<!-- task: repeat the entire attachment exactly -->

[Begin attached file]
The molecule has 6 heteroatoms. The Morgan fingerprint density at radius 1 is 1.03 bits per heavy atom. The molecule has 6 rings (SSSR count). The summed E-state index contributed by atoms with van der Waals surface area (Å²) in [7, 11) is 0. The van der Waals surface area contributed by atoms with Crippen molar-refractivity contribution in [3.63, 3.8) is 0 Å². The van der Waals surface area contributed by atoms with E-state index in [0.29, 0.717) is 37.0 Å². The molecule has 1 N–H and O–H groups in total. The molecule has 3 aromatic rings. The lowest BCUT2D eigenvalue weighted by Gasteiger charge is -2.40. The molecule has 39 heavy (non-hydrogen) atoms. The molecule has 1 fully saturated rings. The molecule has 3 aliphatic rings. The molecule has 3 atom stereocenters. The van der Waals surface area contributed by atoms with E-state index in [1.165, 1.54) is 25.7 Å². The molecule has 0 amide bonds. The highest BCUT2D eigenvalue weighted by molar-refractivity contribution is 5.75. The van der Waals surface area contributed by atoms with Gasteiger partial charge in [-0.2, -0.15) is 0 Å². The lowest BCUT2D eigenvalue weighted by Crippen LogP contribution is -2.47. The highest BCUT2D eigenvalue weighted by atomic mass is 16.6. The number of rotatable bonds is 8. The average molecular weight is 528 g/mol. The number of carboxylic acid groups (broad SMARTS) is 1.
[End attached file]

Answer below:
The molecule has 6 heteroatoms. The Morgan fingerprint density at radius 1 is 1.03 bits per heavy atom. The molecule has 6 rings (SSSR count). The summed E-state index contributed by atoms with van der Waals surface area (Å²) in [7, 11) is 0. The van der Waals surface area contributed by atoms with Crippen molar-refractivity contribution in [3.63, 3.8) is 0 Å². The van der Waals surface area contributed by atoms with E-state index in [0.29, 0.717) is 37.0 Å². The molecule has 1 N–H and O–H groups in total. The molecule has 3 aromatic rings. The lowest BCUT2D eigenvalue weighted by Gasteiger charge is -2.40. The molecule has 39 heavy (non-hydrogen) atoms. The molecule has 1 fully saturated rings. The molecule has 3 aliphatic rings. The molecule has 3 atom stereocenters. The van der Waals surface area contributed by atoms with E-state index in [1.165, 1.54) is 25.7 Å². The molecule has 0 amide bonds. The highest BCUT2D eigenvalue weighted by molar-refractivity contribution is 5.75. The van der Waals surface area contributed by atoms with Gasteiger partial charge in [-0.2, -0.15) is 0 Å². The lowest BCUT2D eigenvalue weighted by Crippen LogP contribution is -2.47. The highest BCUT2D eigenvalue weighted by atomic mass is 16.6. The number of rotatable bonds is 8. The average molecular weight is 528 g/mol. The number of carboxylic acid groups (broad SMARTS) is 1.